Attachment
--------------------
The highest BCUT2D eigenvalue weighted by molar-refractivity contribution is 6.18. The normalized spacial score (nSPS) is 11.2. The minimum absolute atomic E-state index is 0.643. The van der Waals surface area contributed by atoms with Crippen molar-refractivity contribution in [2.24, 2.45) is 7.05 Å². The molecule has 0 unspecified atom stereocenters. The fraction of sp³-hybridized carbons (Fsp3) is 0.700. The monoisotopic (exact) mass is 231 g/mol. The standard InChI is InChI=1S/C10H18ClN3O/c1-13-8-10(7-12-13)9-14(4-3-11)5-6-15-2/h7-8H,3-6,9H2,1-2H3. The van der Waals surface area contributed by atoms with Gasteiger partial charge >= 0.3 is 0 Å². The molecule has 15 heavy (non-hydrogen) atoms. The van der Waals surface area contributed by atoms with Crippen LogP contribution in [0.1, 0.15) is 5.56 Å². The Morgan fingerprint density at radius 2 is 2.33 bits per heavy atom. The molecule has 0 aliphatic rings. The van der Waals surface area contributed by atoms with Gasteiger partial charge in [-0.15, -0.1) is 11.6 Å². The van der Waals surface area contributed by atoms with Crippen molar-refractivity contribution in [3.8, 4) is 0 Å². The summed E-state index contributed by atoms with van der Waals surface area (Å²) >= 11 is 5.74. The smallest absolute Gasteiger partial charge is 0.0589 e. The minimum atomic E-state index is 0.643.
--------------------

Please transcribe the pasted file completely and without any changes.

The highest BCUT2D eigenvalue weighted by molar-refractivity contribution is 6.18. The normalized spacial score (nSPS) is 11.2. The minimum absolute atomic E-state index is 0.643. The van der Waals surface area contributed by atoms with Crippen molar-refractivity contribution in [2.24, 2.45) is 7.05 Å². The molecule has 0 unspecified atom stereocenters. The fraction of sp³-hybridized carbons (Fsp3) is 0.700. The monoisotopic (exact) mass is 231 g/mol. The standard InChI is InChI=1S/C10H18ClN3O/c1-13-8-10(7-12-13)9-14(4-3-11)5-6-15-2/h7-8H,3-6,9H2,1-2H3. The van der Waals surface area contributed by atoms with Gasteiger partial charge >= 0.3 is 0 Å². The molecule has 15 heavy (non-hydrogen) atoms. The van der Waals surface area contributed by atoms with Crippen LogP contribution in [0.1, 0.15) is 5.56 Å². The Morgan fingerprint density at radius 2 is 2.33 bits per heavy atom. The molecule has 0 aliphatic rings. The van der Waals surface area contributed by atoms with Gasteiger partial charge in [-0.15, -0.1) is 11.6 Å². The van der Waals surface area contributed by atoms with Crippen molar-refractivity contribution in [3.8, 4) is 0 Å². The summed E-state index contributed by atoms with van der Waals surface area (Å²) >= 11 is 5.74. The smallest absolute Gasteiger partial charge is 0.0589 e. The minimum atomic E-state index is 0.643.